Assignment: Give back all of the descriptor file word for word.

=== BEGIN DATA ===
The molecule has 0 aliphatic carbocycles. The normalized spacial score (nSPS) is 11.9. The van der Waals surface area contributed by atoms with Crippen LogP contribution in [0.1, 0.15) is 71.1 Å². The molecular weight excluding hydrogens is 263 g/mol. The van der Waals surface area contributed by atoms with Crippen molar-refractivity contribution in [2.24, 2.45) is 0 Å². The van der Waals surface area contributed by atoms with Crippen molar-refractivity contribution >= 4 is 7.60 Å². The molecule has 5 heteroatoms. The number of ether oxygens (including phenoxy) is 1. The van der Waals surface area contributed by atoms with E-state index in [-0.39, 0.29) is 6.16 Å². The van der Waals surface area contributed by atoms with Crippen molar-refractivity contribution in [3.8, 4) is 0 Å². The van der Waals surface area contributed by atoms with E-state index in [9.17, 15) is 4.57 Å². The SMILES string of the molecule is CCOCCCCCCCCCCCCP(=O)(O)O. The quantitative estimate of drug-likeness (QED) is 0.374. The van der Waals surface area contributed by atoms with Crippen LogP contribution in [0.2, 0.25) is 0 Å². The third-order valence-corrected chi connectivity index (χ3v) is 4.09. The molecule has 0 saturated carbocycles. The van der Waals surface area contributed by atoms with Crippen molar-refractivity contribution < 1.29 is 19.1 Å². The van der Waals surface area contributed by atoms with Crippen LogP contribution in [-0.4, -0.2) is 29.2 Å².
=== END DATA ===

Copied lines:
The molecule has 0 aliphatic carbocycles. The normalized spacial score (nSPS) is 11.9. The van der Waals surface area contributed by atoms with Crippen LogP contribution in [0.1, 0.15) is 71.1 Å². The molecular weight excluding hydrogens is 263 g/mol. The van der Waals surface area contributed by atoms with Crippen molar-refractivity contribution in [2.24, 2.45) is 0 Å². The van der Waals surface area contributed by atoms with Crippen molar-refractivity contribution >= 4 is 7.60 Å². The molecule has 5 heteroatoms. The number of ether oxygens (including phenoxy) is 1. The van der Waals surface area contributed by atoms with E-state index in [-0.39, 0.29) is 6.16 Å². The van der Waals surface area contributed by atoms with Crippen molar-refractivity contribution in [3.8, 4) is 0 Å². The van der Waals surface area contributed by atoms with E-state index in [9.17, 15) is 4.57 Å². The SMILES string of the molecule is CCOCCCCCCCCCCCCP(=O)(O)O. The quantitative estimate of drug-likeness (QED) is 0.374. The van der Waals surface area contributed by atoms with Crippen LogP contribution in [0.2, 0.25) is 0 Å². The third-order valence-corrected chi connectivity index (χ3v) is 4.09. The molecule has 0 saturated carbocycles. The van der Waals surface area contributed by atoms with Crippen molar-refractivity contribution < 1.29 is 19.1 Å². The van der Waals surface area contributed by atoms with Crippen LogP contribution in [-0.4, -0.2) is 29.2 Å².